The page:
• Prepare! I don’t know about you, but actually giving a strong and meaningful answer for “how do you define OT?” was a lot more difficult than I expected. To prepare, I Googled ‘common OT school interview questions’ and got a plethora of questions to practice answering. I also Youtubed OT interview questions and saw how different people answered different possible questions. What really helped me was to write out my answers on notecards and use them as a guide (note how I did not say ‘memorize notecards’) to jog my memory of important aspects I wanted to discuss in an interview. Lastly, I practiced my interviews in front of the mirror and with a friend via Zoom to stimulate how my actual interview day would go. Preparation for interviews also means DO YOUR RESEARCH on the program that you are interviewing for! This includes the school’s mission statement, faculty, or any other interesting facts that initially drew you to the school. Interweaving these details into your answers will further reassure the interviewers that you’ve done your research and that you are serious about your potential commitment to the school.
      • Speak with confidence and power! In the interview, the interviewers are genuinely not trying to trick you. They want to get to know the real you. Thus, it is important to be confident in yourself. You have already done the hard work of putting together a competitive application, so now this is your chance for your personality to shine through! Confidence goes a long way, so be your authentic self and that will help you stand apart among hundreds of other applicants.
      • Write thank-you notes! Once you have completed your interview, if you have access to your interviewer’s email, write a thank-you note to them! They are helpful because they first will allow the interviewer to remember who you are. But most importantly, it shows that you valued the time spent conversing with them. Again, I had Googled example thank-you notes and tailored them to make them more personal and salient.

Overall, I have bombarded you with a LOT of information. To conclude, here are some takeaways that I learned throughout my application process worth mentioning:

  1. Network, network, and NETWORK!!! I mean get on social media and follow OT-related folks, don’t hesitate to post a question or ask for help in that Facebook group, and build connections with the OTs, your professors, etc. who can guide you in your pursuit to becoming an OT. I met SO many people who have been beyond helpful through networking these past few years!
  2. Save money because those applications can get SO expensive, especially if you are submitting secondary applications as well! Also, if you qualify, some schools can give you a fee waiver – so take advantage of that by planning ahead!
  3. Your personal statement is what it is YOU. Make sure that it truly shows the raw, authentic, and genuine you because at the end of the day, that is what the admissions committee wants to learn and discover – YOU! Even after all of the revisions and peer-editing, you get the final say on your personal statement.
  4. BELIEVE IN YOURSELF! I cannot emphasize this enough. When I had let go of this unnecessary fear and doubt that I tried to plague my mind with, I finally let my confidence shine through in every aspect of my application and interview process. Remember, you have been working at this for a long time and it is now manifesting right in front of you. Claim your acceptance into your top school. It is hard for others to believe in you if you don’t believe in yourself.

I hope that this information was useful, reader! Remember, you are amazing for even making it this far in pursuing your OT journey. Wherever you are in your journey, always affirm yourself throughout the process. Becoming an OT is no easy feat – I have only made it to the ‘getting accepted into OT school’ part of the journey and still have a long road ahead of me. If you ever have any questions or clarifications, I would love to further discuss my points with you! OT needs YOU, so you will conquer!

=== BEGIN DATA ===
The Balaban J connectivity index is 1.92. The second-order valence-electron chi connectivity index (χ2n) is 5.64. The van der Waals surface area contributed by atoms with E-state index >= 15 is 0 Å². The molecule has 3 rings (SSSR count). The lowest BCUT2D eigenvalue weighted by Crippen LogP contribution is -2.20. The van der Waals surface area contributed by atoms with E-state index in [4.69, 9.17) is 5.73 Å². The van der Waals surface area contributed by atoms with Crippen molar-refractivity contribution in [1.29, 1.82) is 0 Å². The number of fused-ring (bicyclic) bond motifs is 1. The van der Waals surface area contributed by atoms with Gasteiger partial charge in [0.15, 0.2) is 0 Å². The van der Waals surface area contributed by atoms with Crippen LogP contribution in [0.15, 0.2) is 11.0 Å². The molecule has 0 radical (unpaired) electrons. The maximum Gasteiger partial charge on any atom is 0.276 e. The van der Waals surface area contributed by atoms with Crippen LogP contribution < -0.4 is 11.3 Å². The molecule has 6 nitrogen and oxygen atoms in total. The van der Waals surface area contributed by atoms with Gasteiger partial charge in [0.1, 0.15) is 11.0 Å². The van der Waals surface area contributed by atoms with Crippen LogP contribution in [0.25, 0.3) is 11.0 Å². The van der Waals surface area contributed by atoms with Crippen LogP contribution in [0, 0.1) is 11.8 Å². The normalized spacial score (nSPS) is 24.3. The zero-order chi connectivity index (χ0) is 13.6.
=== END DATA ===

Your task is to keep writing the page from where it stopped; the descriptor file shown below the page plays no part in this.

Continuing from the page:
Peace and love,

Irene

I Love Being Black!

Hello, Black friends! I love being Black! I said I LOOVVEEE being Black! I love the texture of my hair, the skin that I’m in! What an anthem ALWAYS (I switched up the lyrics a bit, but you get the point)! I first heard this chant when I was in college. Being surrounded by the beautiful gathering of Black college students expressing their Blackness in a multitude of shades, hairstyles, clothing, and many other expressions has always been some of my favorite memories of a cohesive celebration of pure Black joy.

I can rave on and on about why I love being Black. Yes, being Black has its struggles. Let me emphasize – being Black in America IS a continuous struggle. I always have to think twice about my appearance, the words that come out of my mouth, and the way I move in my environment. However, it is also with these struggles that I have learned that my Blackness is glorious and pretty dang powerful.

To me, being Black is a gift. It is an honor that I hold dear to my heart and that I wear with pride consistently. Being Black has allowed me to see the multifaceted injustices in my community and what my role is as a Black woman to change them. My Blackness is also so diverse. I am a Congolese-American, so I get to intertwine these two identities and witness them co-exist with each other simultaneously. Being Black, I have learned that there is no one true way to BE Black. I can define my Blackness to mean anything that I want it to mean! I am not going to lie; when I was younger, I lacked a lot of representation of Black folks in my life and, thus, had a very warped perception of how Blackness manifests. Because I didn’t watch the movie Friday, didn’t eat soul food (actually didn’t even know what soul food was until my late teens), or failed miserably at the game Black Card Revoked, I didn’t think that I was “Black enough” to fit in with the Black communities around me. I struggled to wholeheartedly love my Blackness for many more reasons besides the seemingly trivial ones listed above. BUT I learned a GREAT LESSON later on in my personal development as I began to unlearn my preconceived notions about Blackness. Being Black is not a monolith, so don’t ever let anyone convince you that it is! That is a dangerous way to think that completely invalidates the diverse experiences of Black people (example – myself!). Remember, you CAN fail miserably at Black Card Revoked and still be Black! I speak for myself though, lol!

I will forever be unapologetically Black as I navigate the world around me. All of my identities come with “Black” attached to them first, for I could never see the world without this melanin covering my body. To all my Black folks out there – Happy Black History Month! We are BOMB! We are light, joy, and excellence. Remember, the celebration of Blackness is not just limited to the month of February. Let’s continue to radiate our Blackness in honoring and celebrating our ancestors, our history, our accomplishments, and our triumphs yet to come.  

Peace and love,

Irene